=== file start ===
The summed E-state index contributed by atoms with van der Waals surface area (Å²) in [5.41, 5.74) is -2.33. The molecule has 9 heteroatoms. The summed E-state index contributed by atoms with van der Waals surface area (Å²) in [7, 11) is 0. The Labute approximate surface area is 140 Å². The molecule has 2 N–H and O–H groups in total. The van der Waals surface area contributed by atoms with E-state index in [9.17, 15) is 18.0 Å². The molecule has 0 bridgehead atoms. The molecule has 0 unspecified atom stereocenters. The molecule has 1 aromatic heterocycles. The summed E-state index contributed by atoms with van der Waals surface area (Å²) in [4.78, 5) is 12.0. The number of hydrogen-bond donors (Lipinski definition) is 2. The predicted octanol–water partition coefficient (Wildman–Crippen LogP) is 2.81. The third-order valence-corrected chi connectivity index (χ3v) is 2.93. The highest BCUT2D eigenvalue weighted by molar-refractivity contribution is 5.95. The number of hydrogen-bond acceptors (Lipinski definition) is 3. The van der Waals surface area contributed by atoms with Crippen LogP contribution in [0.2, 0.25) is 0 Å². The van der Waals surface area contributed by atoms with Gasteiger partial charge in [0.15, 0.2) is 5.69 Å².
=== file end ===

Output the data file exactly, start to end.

The summed E-state index contributed by atoms with van der Waals surface area (Å²) in [5.41, 5.74) is -2.33. The molecule has 9 heteroatoms. The summed E-state index contributed by atoms with van der Waals surface area (Å²) in [7, 11) is 0. The Labute approximate surface area is 140 Å². The molecule has 2 N–H and O–H groups in total. The van der Waals surface area contributed by atoms with E-state index in [9.17, 15) is 18.0 Å². The molecule has 0 bridgehead atoms. The molecule has 0 unspecified atom stereocenters. The molecule has 1 aromatic heterocycles. The summed E-state index contributed by atoms with van der Waals surface area (Å²) in [4.78, 5) is 12.0. The number of hydrogen-bond donors (Lipinski definition) is 2. The predicted octanol–water partition coefficient (Wildman–Crippen LogP) is 2.81. The third-order valence-corrected chi connectivity index (χ3v) is 2.93. The highest BCUT2D eigenvalue weighted by molar-refractivity contribution is 5.95. The number of hydrogen-bond acceptors (Lipinski definition) is 3. The van der Waals surface area contributed by atoms with Crippen LogP contribution in [0.2, 0.25) is 0 Å². The van der Waals surface area contributed by atoms with Gasteiger partial charge in [0.15, 0.2) is 5.69 Å².